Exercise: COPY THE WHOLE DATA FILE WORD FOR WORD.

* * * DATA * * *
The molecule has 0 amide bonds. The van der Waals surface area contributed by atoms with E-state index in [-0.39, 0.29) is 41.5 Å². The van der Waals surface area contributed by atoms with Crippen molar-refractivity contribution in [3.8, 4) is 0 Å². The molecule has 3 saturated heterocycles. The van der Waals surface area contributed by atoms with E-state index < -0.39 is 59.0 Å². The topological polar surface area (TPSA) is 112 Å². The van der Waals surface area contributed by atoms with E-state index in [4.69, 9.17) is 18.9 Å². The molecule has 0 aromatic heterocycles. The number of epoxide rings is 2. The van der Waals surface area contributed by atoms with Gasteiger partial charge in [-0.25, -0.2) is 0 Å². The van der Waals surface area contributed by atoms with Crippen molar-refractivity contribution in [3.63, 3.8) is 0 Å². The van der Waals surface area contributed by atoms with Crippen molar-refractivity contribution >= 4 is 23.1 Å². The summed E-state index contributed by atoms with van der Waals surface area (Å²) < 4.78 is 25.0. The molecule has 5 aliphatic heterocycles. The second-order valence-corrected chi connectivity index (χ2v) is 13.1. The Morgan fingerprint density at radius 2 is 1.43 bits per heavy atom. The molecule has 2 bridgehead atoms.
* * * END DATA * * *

The molecule has 0 amide bonds. The van der Waals surface area contributed by atoms with E-state index in [-0.39, 0.29) is 41.5 Å². The van der Waals surface area contributed by atoms with Crippen molar-refractivity contribution in [3.8, 4) is 0 Å². The molecule has 3 saturated heterocycles. The van der Waals surface area contributed by atoms with E-state index < -0.39 is 59.0 Å². The topological polar surface area (TPSA) is 112 Å². The van der Waals surface area contributed by atoms with E-state index in [4.69, 9.17) is 18.9 Å². The molecule has 0 aromatic heterocycles. The number of epoxide rings is 2. The van der Waals surface area contributed by atoms with Gasteiger partial charge in [-0.25, -0.2) is 0 Å². The van der Waals surface area contributed by atoms with Crippen molar-refractivity contribution in [3.63, 3.8) is 0 Å². The van der Waals surface area contributed by atoms with Crippen molar-refractivity contribution >= 4 is 23.1 Å². The summed E-state index contributed by atoms with van der Waals surface area (Å²) < 4.78 is 25.0. The molecule has 5 aliphatic heterocycles. The second-order valence-corrected chi connectivity index (χ2v) is 13.1. The Morgan fingerprint density at radius 2 is 1.43 bits per heavy atom. The molecule has 2 bridgehead atoms.